Speaking to a friend who embodies confidence, it took me by surprise when he expressed discouragement. “I don’t think anyone’s interested in what I put out there.”
I went through a fit of discouragement recently. At work, something I built from nothing was taken over by others. Hard not to take that personally. The same day, I looked at my book sales and found them… tepid. Discouragement took my breath away. It was short lived. I told myself it’s a marathon, not a sprint, and refused to accept the emotion (you can do that, you know).
A few days later, a friend gave me an encouraging word. “Aren’t you excited about what you’ve done for others?” She didn’t know of my bleak moment, but I think she guessed it when I blinked at her comment and stammered a response. You can refuse to accept emotion but it can still linger in the green room of your thoughts.
In Aron Osborne’s book, So Many Mountains, Which Ones to Climb?, he has an entire chapter devoted to Encouragement, that is, “to give someone courage.” He has many wise words in that book, take a look.
You wouldn’t be human if you didn’t face discouragement, often during the writing of the book, certainly after, and again when it’s for sale. Funny isn’t it? You can have 20 great reviews, but it’s the 1 negative that gets you down, isn’t it?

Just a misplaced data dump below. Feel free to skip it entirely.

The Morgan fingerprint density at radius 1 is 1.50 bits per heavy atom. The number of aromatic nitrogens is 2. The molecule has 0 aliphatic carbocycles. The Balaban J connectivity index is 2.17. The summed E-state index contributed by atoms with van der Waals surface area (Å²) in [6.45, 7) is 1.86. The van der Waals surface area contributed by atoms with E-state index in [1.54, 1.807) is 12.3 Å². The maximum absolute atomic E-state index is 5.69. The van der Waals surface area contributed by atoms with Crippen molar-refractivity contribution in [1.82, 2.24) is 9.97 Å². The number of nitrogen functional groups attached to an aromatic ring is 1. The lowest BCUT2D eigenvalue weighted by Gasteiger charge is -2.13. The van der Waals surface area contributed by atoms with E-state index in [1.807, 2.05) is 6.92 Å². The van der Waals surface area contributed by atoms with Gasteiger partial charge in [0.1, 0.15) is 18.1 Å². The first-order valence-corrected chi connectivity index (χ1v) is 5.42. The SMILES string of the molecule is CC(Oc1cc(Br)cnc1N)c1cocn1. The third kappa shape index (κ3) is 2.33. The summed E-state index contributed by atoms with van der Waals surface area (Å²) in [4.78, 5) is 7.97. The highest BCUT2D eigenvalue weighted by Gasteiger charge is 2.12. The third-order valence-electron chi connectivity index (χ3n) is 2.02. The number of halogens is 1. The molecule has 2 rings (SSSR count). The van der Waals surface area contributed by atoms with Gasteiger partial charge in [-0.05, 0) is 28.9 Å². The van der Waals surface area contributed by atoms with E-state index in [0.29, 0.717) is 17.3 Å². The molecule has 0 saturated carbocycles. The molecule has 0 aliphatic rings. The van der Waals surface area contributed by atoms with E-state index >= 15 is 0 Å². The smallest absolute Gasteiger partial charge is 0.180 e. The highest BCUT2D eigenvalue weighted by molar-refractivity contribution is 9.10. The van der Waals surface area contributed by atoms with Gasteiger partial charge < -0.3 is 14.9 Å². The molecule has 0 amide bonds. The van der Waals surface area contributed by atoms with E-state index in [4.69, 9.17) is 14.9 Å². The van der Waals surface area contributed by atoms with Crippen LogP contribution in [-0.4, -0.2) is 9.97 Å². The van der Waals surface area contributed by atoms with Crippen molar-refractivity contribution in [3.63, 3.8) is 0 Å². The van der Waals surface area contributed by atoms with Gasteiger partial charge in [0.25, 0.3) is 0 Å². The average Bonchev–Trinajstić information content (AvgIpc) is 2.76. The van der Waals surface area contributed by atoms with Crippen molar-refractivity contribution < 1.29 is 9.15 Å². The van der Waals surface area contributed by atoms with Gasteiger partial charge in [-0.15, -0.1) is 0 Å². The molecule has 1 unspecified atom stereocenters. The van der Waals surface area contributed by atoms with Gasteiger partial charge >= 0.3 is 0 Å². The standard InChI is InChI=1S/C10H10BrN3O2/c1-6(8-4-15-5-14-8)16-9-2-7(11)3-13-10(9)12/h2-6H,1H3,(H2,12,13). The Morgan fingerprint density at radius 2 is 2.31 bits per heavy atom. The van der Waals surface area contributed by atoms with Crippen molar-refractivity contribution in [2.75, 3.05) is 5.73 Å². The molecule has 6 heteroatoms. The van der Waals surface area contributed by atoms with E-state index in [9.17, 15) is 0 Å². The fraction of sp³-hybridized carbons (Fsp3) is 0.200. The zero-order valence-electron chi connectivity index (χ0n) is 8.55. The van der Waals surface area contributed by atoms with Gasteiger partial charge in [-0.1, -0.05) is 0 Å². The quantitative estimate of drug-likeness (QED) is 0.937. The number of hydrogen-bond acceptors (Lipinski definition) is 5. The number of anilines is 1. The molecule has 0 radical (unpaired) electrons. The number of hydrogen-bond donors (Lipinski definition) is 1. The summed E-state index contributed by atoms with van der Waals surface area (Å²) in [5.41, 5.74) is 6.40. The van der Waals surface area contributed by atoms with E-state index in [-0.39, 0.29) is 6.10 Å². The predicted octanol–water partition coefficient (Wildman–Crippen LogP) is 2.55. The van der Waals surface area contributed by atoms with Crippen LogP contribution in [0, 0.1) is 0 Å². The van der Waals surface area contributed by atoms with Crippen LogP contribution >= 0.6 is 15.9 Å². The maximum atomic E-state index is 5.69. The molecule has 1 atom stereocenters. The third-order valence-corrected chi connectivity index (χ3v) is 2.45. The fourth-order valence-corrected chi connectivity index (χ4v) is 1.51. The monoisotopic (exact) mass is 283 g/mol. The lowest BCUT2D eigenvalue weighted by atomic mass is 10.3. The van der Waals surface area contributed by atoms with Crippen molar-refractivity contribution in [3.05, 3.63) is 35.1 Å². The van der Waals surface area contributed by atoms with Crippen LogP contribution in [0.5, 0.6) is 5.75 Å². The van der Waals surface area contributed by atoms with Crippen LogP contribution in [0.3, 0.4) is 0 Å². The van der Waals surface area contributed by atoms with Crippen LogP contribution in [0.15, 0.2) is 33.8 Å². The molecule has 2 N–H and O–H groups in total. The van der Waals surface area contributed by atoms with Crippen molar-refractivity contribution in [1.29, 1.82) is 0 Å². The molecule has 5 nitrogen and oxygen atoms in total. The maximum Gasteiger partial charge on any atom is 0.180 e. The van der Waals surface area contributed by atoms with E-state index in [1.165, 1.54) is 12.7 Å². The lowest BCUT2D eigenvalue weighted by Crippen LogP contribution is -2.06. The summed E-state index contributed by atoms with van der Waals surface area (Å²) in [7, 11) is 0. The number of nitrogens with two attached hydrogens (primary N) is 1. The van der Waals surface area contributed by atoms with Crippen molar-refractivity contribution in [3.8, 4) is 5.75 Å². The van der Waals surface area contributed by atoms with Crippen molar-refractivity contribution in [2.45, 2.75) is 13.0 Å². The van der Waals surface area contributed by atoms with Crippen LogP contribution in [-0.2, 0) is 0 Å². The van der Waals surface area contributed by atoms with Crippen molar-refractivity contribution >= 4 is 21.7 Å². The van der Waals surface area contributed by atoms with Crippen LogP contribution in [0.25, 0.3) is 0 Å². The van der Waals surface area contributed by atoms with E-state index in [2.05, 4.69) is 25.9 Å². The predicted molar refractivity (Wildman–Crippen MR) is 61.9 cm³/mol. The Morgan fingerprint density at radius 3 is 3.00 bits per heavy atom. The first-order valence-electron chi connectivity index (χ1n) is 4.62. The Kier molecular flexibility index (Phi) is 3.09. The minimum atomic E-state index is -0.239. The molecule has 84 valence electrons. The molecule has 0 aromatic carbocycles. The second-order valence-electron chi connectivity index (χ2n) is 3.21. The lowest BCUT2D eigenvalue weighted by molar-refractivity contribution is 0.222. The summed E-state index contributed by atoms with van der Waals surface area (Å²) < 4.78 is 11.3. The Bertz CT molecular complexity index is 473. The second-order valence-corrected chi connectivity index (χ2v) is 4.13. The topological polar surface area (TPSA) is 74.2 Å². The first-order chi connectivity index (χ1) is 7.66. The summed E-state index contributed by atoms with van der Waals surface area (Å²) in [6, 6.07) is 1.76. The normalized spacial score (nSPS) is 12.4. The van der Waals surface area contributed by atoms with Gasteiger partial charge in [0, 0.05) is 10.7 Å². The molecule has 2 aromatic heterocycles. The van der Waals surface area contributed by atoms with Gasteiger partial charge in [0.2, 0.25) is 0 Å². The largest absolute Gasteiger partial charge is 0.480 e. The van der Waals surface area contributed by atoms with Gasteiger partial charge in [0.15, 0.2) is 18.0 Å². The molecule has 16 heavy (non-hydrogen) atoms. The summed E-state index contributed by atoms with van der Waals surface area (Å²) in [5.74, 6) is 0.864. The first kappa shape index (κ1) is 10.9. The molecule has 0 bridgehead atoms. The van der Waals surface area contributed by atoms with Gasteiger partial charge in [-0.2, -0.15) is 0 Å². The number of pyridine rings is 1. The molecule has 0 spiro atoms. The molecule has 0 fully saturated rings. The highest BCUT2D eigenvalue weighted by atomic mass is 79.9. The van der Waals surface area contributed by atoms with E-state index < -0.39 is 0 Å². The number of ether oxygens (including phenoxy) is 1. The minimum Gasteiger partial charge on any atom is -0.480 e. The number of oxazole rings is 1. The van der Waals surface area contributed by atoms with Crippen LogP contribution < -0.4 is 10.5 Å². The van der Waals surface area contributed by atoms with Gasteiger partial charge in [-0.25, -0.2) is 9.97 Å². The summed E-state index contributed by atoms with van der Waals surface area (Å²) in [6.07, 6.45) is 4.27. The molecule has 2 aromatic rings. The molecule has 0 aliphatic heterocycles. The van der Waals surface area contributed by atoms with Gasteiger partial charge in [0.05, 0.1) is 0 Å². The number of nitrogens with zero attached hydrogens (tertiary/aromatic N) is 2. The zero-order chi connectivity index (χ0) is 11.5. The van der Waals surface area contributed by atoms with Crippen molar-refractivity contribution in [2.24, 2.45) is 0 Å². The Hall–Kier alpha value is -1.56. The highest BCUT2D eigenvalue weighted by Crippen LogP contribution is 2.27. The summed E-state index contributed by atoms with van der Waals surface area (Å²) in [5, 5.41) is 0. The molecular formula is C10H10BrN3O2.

One of the reasons I started Prevail Press is to encourage people. I’ve found that when you’re discouraged, you can overcome it by sincerely encouraging others.
Another method is to understand the truth of what we do is a long-haul proposition, there are no shortcuts. A snapshot of a lifetime is no insight to that life. “Count your blessings” can be trite, but it is also true. Everyone has them, even if it’s just drawing a ragged breath each morning.
What you have to say is important. Learning any craft is an emotional roller coaster. My latest book, Creativity Wears Boots, describes the creative process. Knowing where you are in your pursuit can help dispel the monsters.